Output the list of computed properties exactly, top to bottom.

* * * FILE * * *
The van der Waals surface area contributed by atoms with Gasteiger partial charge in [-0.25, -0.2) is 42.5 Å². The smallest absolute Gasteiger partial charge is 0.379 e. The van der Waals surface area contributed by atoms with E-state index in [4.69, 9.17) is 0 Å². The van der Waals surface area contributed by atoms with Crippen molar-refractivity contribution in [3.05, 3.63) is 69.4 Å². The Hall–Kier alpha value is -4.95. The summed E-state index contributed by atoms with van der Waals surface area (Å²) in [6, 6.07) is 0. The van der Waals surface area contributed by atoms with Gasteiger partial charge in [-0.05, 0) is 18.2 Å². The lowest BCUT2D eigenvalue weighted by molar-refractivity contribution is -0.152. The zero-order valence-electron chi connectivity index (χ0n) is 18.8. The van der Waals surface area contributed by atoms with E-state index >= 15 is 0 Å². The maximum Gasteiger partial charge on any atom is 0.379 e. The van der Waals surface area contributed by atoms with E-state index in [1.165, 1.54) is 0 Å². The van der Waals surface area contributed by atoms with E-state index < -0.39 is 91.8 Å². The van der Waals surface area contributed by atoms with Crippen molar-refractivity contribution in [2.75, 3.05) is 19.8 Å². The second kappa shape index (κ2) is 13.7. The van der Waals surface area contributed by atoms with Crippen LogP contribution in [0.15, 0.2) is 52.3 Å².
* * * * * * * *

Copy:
The van der Waals surface area contributed by atoms with Gasteiger partial charge in [-0.25, -0.2) is 42.5 Å². The smallest absolute Gasteiger partial charge is 0.379 e. The van der Waals surface area contributed by atoms with E-state index in [4.69, 9.17) is 0 Å². The van der Waals surface area contributed by atoms with Crippen molar-refractivity contribution in [3.05, 3.63) is 69.4 Å². The Hall–Kier alpha value is -4.95. The summed E-state index contributed by atoms with van der Waals surface area (Å²) in [6, 6.07) is 0. The van der Waals surface area contributed by atoms with Gasteiger partial charge in [-0.05, 0) is 18.2 Å². The lowest BCUT2D eigenvalue weighted by molar-refractivity contribution is -0.152. The zero-order valence-electron chi connectivity index (χ0n) is 18.8. The van der Waals surface area contributed by atoms with E-state index >= 15 is 0 Å². The maximum Gasteiger partial charge on any atom is 0.379 e. The van der Waals surface area contributed by atoms with E-state index in [1.165, 1.54) is 0 Å². The van der Waals surface area contributed by atoms with E-state index < -0.39 is 91.8 Å². The van der Waals surface area contributed by atoms with Crippen molar-refractivity contribution in [2.75, 3.05) is 19.8 Å². The second kappa shape index (κ2) is 13.7. The van der Waals surface area contributed by atoms with Crippen LogP contribution in [0.15, 0.2) is 52.3 Å².